Senator FISHER —But, nonetheless, you have indicated that in the application of the no disadvantage test there are situations in which redundancy entitlements, penalty payments, night shift allowances, shift loadings, uniform allowances and vehicle and meal allowances could all be traded away in exchange for compensation.
Ms Bennett —Removed or amended.
Ms Bull —Can I just clarify on that list of items that redundancy was not considered under the fairness test. So the protected award conditions were in the main monetary type allowances or benefits. For example, penalty rates were tested and allowances like uniform allowances were tested, but redundancy arrangements were not a consideration when we tested agreements under the fairness test.
Ms Bennett —It was not one of the protected award conditions.
Senator FISHER —Thank you for that clarification. Thank you, Ms Bull. I take you to your answer to question 493, which is about workplace agreements and statistics. Your answer was provided in respect of publishing details relating to the making of collective agreements on your website. Will the authority be publicly releasing statistics this year?
Ms Bennett —Yes, Senator. I can give you an update on collective agreements, actually, in answering that question at that point in time. As at 15 October 2008, we had published 4,730 collective agreements.
Senator FISHER —Perhaps, Ms Bennett, if you could provide those figures on notice to the committee or in writing afterwards.
Ms Bennett —On the publishing of collective agreements?
Senator FISHER —As to what they are at a particular point in time. At the moment, I am not so concerned about what they are. I am more concerned to know that the details will be published so that they are capable of being looked at.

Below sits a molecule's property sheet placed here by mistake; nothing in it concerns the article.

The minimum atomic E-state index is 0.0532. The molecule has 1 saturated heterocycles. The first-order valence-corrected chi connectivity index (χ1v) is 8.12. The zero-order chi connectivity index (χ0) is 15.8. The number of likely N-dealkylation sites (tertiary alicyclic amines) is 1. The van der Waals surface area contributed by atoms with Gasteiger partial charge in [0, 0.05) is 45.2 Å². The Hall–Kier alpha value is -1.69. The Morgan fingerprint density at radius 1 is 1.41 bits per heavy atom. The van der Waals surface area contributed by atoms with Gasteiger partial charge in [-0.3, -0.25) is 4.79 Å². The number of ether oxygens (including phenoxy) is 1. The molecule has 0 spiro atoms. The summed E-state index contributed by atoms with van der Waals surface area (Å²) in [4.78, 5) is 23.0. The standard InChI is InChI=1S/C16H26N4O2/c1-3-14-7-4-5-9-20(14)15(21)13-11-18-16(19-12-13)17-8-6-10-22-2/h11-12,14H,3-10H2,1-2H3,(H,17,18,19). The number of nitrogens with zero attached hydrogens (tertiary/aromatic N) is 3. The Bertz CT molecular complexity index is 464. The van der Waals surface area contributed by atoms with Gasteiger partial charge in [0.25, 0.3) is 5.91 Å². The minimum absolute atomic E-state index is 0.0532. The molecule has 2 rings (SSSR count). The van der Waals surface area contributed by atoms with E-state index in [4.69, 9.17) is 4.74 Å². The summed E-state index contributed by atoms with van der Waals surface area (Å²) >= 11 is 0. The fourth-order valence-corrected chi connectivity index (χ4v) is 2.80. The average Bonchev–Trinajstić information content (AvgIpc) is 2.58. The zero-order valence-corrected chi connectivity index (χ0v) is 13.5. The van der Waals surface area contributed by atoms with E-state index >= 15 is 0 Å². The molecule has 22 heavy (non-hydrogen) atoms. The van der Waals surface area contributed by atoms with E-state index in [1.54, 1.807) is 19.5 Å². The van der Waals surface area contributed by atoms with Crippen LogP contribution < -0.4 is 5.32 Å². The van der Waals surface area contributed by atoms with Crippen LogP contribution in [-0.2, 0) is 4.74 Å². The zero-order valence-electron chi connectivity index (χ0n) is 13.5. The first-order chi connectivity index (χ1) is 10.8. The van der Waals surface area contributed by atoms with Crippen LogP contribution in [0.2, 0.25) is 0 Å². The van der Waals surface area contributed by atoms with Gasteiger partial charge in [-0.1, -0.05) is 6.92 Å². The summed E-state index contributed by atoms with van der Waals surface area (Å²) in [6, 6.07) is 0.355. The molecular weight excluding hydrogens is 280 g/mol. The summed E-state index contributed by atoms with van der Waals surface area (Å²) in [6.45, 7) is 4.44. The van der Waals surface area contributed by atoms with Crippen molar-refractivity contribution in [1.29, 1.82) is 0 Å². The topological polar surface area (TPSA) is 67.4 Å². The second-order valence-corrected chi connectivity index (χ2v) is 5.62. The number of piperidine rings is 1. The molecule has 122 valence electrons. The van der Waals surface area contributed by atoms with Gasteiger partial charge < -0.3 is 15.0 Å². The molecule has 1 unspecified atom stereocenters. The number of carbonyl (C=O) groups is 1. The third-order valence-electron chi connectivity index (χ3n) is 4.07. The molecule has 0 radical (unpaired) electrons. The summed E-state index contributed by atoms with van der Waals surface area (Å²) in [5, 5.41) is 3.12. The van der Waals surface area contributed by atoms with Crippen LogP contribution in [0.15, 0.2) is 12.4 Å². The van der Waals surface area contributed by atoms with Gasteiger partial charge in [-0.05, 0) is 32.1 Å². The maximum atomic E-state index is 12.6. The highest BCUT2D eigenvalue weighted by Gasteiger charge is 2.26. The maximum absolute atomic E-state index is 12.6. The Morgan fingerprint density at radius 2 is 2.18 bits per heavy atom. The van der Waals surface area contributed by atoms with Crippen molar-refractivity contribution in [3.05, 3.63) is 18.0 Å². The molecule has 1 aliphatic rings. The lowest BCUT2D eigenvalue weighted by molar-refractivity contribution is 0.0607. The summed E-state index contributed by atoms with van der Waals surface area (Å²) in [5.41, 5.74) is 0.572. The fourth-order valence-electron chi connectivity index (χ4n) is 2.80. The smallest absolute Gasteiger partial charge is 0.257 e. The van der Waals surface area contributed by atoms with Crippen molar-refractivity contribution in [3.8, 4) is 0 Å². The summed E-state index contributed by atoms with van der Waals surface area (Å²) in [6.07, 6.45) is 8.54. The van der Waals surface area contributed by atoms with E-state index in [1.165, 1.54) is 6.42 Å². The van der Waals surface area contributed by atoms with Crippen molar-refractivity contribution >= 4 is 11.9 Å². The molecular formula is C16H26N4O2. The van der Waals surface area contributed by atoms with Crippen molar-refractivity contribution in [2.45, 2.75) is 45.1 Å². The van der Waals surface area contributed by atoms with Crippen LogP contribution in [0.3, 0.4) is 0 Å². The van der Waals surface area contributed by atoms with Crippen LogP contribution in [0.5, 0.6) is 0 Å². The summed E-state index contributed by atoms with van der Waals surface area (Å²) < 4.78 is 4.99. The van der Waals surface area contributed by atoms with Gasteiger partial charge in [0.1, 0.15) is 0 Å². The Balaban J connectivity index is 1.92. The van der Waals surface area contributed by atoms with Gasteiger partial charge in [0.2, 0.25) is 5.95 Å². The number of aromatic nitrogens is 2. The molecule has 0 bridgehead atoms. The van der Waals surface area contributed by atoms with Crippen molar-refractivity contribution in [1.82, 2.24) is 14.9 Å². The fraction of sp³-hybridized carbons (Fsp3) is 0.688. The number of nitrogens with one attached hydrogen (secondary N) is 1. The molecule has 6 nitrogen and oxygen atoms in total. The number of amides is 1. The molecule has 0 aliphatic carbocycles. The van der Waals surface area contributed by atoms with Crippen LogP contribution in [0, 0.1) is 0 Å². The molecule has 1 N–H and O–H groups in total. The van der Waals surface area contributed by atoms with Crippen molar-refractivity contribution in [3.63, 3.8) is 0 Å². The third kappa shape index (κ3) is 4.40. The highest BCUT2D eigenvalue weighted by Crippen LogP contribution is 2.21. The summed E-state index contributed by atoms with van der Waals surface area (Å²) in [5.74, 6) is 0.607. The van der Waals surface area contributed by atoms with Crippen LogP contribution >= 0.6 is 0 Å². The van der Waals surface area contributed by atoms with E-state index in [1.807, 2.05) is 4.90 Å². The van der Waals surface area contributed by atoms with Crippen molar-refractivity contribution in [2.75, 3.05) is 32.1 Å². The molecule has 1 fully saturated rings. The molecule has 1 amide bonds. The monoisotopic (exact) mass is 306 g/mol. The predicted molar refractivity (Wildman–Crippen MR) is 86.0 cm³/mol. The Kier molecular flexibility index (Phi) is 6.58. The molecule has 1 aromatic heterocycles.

Ms Bennett —Yes. We certainly can do that. At the point in time last estimates, we explained in the evidence that there had been a bit of delay because of other priorities. But we have certainly well caught up. As I said, there are almost 5,000 collectives that researchers and others can now access through our website to get information on collective agreements. They are both fairness test and no disadvantage test collective agreements that have passed.
Senator FISHER —What about ITEAs, individual transitional employment agreements?
Ms Bennett —Like AWAs, these are individual arrangements between the employer and the employee. There are privacy provisions to that. So they are not able to be published in the same way because there is identifying information about the names of the parties. However, we have released 1,000 AWAs on DVD.
Senator FISHER —AWAs or ITEAs?
Ms Bennett —AWAs. We are about to release in December 1,000 ITEAs. But the delay to December is that we need to manually remove—black out—the names of the parties and any other identifying information, such as an ABN or something like that. And then they have been scanned and will be provided.
Senator FISHER —So you will be publishing actual agreements but with any identifying characteristics obliterated?
Ms Bennett —For individual agreements.
Senator FISHER —Will you be publishing statistics in respect of individual agreements and ITEAs included in that, obviously?
Ms Bennett —Yes. We are expecting to either late December or early in January provide what we would normally provide about processing information and pass and fail rates. But I have, as requested last committee, brought a handout on the processing statistics. Senator Marshall asked that I bring an updated table to this hearing, so we have brought an update on information that has normally been the lead part of our statistical releases that we have done in the past.
Senator FISHER —Thank you, Ms Bennett.